Posted 2 weeks ago

Finding love after cancer

Dating and intimacy are not always easy.  It involves our self-esteem, body image, confidence levels,
social interaction skills, and communication. Add in a cancer diagnosis, hair loss, mastectomy scars and
those challenges may become obstacles for some.

A diagnosis and treatment of cancer can cause social, emotional, and physical changes.  These can play a  significant role in relationships we have, whether they are new ones or ones you maintained during this  journey.

We want to give you some tools to be successful, confident and enjoy dating and intimacy again.
Connect with other cancer survivors who have dated or are open about their current relationships. Find out how they did it.

Be kind to yourself. Journal all the amazing things about yourself you have to offer others. Make a list of your best features. Bring your best friend and pep squad to boost your morale.

The way you did things before cancer might not be how you do them now.  It is the new you. Do and be what makes you feel good.

Consider lingerie and clothing that accentuates your positives but also protects areas you may be shy about.

When we put ourselves out in the world, we become vulnerable. That is not a bad thing. When we are open to others, we can experience love and kindness. However, with vulnerability, we can also experience rejection and hurt.  Be prepared for both.

Have fun! Even if it ends up being one date, enjoy a great dinner or new activity you tried. Every step you take, is a step in the right direction.

A topic that comes up often in our support groups involving dating, is … When do I tell them I have or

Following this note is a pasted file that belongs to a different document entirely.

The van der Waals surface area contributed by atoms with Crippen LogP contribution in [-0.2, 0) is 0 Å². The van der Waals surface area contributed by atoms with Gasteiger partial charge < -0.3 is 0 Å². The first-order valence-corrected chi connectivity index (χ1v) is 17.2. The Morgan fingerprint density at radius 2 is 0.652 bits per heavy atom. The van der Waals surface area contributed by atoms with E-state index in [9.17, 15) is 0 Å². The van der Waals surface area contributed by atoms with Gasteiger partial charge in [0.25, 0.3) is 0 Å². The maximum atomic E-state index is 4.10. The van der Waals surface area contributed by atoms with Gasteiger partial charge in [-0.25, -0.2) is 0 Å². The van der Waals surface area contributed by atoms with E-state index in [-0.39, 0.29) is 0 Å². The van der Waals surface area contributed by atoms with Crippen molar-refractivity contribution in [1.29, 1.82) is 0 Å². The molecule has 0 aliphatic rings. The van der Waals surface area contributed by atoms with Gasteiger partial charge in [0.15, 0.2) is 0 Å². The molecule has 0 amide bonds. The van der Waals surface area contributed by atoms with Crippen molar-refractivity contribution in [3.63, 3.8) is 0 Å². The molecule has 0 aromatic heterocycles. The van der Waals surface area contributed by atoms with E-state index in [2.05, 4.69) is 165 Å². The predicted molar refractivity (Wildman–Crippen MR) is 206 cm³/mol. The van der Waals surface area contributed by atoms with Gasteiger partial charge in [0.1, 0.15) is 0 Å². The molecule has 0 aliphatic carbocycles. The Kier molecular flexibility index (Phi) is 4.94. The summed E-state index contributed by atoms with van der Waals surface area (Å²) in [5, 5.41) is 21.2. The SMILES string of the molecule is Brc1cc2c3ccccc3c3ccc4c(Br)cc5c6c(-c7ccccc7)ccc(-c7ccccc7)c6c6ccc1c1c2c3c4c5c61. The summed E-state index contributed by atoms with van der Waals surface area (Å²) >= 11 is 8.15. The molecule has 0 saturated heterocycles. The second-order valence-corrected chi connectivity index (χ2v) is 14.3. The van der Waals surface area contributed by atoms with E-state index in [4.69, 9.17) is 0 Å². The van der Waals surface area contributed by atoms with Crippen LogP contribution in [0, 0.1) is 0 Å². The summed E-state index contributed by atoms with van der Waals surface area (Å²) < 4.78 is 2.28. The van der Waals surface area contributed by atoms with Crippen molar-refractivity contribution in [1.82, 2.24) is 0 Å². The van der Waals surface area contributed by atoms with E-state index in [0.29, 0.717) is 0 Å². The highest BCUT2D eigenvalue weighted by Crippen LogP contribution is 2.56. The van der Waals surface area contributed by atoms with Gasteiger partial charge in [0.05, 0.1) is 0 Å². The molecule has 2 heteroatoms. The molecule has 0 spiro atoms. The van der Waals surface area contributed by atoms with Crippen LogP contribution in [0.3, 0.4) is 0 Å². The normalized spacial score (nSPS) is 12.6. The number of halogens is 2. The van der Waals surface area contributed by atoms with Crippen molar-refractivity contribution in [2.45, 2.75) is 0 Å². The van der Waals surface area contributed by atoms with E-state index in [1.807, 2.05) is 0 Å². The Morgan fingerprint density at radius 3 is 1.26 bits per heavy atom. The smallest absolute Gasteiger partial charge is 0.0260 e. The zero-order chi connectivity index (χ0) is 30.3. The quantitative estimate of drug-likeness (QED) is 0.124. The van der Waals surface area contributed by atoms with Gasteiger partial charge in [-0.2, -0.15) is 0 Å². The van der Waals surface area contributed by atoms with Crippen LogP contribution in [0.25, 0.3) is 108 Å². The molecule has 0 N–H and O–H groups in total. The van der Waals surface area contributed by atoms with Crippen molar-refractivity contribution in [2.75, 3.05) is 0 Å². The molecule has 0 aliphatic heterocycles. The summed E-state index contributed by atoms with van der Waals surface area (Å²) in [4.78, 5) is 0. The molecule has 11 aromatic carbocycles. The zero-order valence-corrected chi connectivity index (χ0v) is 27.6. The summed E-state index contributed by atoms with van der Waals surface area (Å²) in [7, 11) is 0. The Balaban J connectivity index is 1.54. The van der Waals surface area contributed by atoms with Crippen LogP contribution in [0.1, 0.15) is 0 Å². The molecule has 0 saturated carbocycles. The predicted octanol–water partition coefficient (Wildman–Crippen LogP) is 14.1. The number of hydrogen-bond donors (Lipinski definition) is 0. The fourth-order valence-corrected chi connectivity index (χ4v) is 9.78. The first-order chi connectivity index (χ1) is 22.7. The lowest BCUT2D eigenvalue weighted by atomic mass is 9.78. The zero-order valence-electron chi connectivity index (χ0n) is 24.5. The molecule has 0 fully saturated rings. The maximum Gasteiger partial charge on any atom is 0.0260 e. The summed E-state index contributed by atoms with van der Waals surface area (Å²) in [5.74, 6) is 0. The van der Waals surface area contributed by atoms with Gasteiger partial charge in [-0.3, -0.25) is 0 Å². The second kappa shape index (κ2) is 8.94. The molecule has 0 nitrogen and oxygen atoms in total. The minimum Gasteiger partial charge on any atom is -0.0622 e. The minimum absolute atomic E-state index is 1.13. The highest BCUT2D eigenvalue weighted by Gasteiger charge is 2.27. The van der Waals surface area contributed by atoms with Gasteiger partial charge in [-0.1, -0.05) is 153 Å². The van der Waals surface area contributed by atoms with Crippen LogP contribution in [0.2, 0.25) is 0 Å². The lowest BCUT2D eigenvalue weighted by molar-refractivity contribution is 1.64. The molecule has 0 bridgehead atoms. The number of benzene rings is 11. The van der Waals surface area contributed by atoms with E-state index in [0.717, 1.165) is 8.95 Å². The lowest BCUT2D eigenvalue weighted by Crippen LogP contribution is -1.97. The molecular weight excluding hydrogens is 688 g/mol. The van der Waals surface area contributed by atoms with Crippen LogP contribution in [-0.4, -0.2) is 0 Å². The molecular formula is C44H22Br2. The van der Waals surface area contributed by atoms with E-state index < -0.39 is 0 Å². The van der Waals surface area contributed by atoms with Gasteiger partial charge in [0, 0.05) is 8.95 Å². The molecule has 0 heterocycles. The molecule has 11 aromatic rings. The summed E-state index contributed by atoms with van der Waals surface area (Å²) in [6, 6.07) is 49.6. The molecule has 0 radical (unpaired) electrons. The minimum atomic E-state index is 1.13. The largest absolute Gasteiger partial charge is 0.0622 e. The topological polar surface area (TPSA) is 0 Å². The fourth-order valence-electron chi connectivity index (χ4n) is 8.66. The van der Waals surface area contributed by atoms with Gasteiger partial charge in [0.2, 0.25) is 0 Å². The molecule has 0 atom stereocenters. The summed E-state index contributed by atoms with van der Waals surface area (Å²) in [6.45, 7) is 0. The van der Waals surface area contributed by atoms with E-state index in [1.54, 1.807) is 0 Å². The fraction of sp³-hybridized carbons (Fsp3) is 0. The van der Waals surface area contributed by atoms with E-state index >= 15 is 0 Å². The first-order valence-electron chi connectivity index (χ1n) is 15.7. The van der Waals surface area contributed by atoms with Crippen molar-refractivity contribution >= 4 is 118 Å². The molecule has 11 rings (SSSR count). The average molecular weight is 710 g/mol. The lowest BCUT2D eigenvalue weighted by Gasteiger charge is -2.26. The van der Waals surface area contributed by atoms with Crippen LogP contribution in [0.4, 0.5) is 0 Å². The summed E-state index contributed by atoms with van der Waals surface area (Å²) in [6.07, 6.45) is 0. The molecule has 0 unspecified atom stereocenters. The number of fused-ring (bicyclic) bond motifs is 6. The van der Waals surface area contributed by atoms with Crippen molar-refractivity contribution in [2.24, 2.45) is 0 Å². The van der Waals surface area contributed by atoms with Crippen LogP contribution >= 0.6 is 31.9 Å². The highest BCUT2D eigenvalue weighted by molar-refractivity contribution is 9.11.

had cancer?

It is your journey and the choice to share personal information is completely up to you. Everyone is
unique and have different comfort levels. Consider waiting to share your cancer experience until trust is  established, the possibility of a relationship is imminent, or if you are going to become physically
intimate.

Practice with a friend on what you want to share and prepare for questions they may ask.  Rehearse
what you feel comfortable sharing and feel good about setting boundaries.

Our Integrative MD, Dr. Heidi Rula, has a two-part series on Sexual Health. These videos can be found on  our YouTube page https://www.youtube.com/channel/UCn7-Prcg-JbYwQG94-25OnQ/videos These
videos can educate you on how to adapt and over the physical and emotional issues involved in intimacy  with body changes as a result of cancer and cancer treatment.

Tips for Intimacy!

Intimacy is more than just intercourse. Try new ways of giving and receiving pleasure.

Be honest with your partner about what feels good, what you like and anything that becomes painful.

Communicate before engaging in intimacy. Talk about changes to your body, hesitations you
have, and any potential “surprises.” The more you talk about it, the easier it becomes to have the conversation.


About the Author  Nicole McCallister, LMSW

Nicole McCallister is a Licensed Master Social Worker.  Nicole received her Master’s in Social Work from Arizona State University in August 2017.  She received her Bachelor’s in Criminal Justice Studies in April 2003 from Grand Valley State University in Grand Rapids, MI.